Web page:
This strange year, though filled with hope in vaccines and easing of borders and other restrictions, is now concluding with the emergence of Omicron, an even stranger variant to Delta.
The logistics of crossing borders are proving to be nothing short of a nightmare. Movement for thousands continues to be severely curtailed, with distressing consequences when family members have to cross borders, to be with their loved ones in critical health conditions.
People everywhere are waiting for this pandemic to be brought under control in order to reunite with loved ones. Our new-norm lifestyles keep propelling us forward, fuelled with the power of hope.
Joys of a New-Norm
Our jobs, local travel and socialising have morphed into different methods and settings, leaving us freer on the one hand, but bound up in isolation for work, education and other ‘zoom’ related commitments, on the other.
We are freer to notice and enjoy nature like we may never have done before. Personally I discovered the unique and astounding beauty of a Dragon Fruit’s flower that literally blooms for just the one morning period and then withers and fades away from the afternoon onwards.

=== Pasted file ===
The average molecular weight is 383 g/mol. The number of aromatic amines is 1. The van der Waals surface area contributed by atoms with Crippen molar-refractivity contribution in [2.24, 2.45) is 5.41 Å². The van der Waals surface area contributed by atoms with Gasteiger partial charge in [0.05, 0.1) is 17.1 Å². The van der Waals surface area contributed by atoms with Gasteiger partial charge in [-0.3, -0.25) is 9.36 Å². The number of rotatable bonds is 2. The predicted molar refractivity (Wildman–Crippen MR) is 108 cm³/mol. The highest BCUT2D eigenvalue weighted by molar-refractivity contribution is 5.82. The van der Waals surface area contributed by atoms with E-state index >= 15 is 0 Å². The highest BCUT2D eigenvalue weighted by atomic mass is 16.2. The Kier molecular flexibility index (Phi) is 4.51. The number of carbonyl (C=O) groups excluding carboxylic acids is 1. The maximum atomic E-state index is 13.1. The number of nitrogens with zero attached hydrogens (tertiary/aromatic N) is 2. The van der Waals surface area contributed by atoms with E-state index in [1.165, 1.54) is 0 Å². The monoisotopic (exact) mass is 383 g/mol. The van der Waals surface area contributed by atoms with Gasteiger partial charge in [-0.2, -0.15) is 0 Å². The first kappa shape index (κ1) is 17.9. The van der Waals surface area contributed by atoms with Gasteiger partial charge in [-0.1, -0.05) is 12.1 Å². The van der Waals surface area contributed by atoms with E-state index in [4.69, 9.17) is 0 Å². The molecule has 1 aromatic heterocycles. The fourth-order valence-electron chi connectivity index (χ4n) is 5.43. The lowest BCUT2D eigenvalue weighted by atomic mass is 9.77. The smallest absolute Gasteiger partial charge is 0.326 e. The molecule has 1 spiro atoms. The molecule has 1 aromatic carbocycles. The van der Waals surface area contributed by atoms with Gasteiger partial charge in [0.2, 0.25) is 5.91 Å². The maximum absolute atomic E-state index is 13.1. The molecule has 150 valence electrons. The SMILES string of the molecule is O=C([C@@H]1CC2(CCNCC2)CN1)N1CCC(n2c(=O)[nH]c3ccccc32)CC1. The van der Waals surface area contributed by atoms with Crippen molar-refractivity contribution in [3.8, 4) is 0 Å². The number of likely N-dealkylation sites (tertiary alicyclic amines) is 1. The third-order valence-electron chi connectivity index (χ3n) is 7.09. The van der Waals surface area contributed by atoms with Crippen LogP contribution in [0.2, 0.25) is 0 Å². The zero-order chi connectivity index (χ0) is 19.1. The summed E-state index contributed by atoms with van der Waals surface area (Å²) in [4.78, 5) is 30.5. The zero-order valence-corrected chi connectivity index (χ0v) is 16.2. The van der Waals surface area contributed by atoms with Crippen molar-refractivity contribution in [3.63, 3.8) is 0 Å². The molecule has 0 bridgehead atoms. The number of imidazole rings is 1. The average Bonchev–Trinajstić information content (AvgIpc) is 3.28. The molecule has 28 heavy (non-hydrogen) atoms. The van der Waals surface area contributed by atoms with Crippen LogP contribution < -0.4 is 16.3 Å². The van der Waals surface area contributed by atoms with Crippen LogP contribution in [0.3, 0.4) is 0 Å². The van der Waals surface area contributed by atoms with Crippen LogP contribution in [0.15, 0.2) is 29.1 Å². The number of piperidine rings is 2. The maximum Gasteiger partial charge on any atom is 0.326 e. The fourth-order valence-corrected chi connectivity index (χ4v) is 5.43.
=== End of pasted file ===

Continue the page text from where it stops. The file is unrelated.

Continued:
I discovered, also, the real beauty of ‘Pony Tail’ palms that have decided to blossom all round our neighbourhood for the first time in a decade. Apparently that is the plants’ normal cycle, bringing much amazement and pleasure to garden lovers.
The simple ‘joys’ of nature in this bleak period, are in stark contrast to the complexity of displaced peoples, facing border crises. In recent months, several such cases have been reported in the cross-fire of political border-crossing battles.
From migrants trapped at the Polish-Belarus border, drowning of 27 refugees in the English Channel to the food crisis in Ethiopia, border-crossings have become living nightmares for all involved.
Hope and the Light of Day
The Light of Day, though, knows no borders, but dawns upon every living creature and brings hope of a better tomorrow, ever taking us forward. At the end of this strange year, amidst many reports of the variant Omicron, none was seemingly so ‘hopeful’ as the one by the Sydney Morning Herald, ‘Could Omicron be our way out?’, in spite of the resurgence in positive cases.
As long as there is the Light of Day, hope continues on in our hearts, unabated.
‘The Light shines in the darkness, and the darkness has not overcome it.’ (John 1:5) is a verse I will cling on to, as the world sets aside a few days to celebrate Christmas and another hopeful New Year, in conclusion to this strange one.
Enjoy your Christmas break and have a Happy New Year with the family and friends that you will have around you.
2022 – here we come!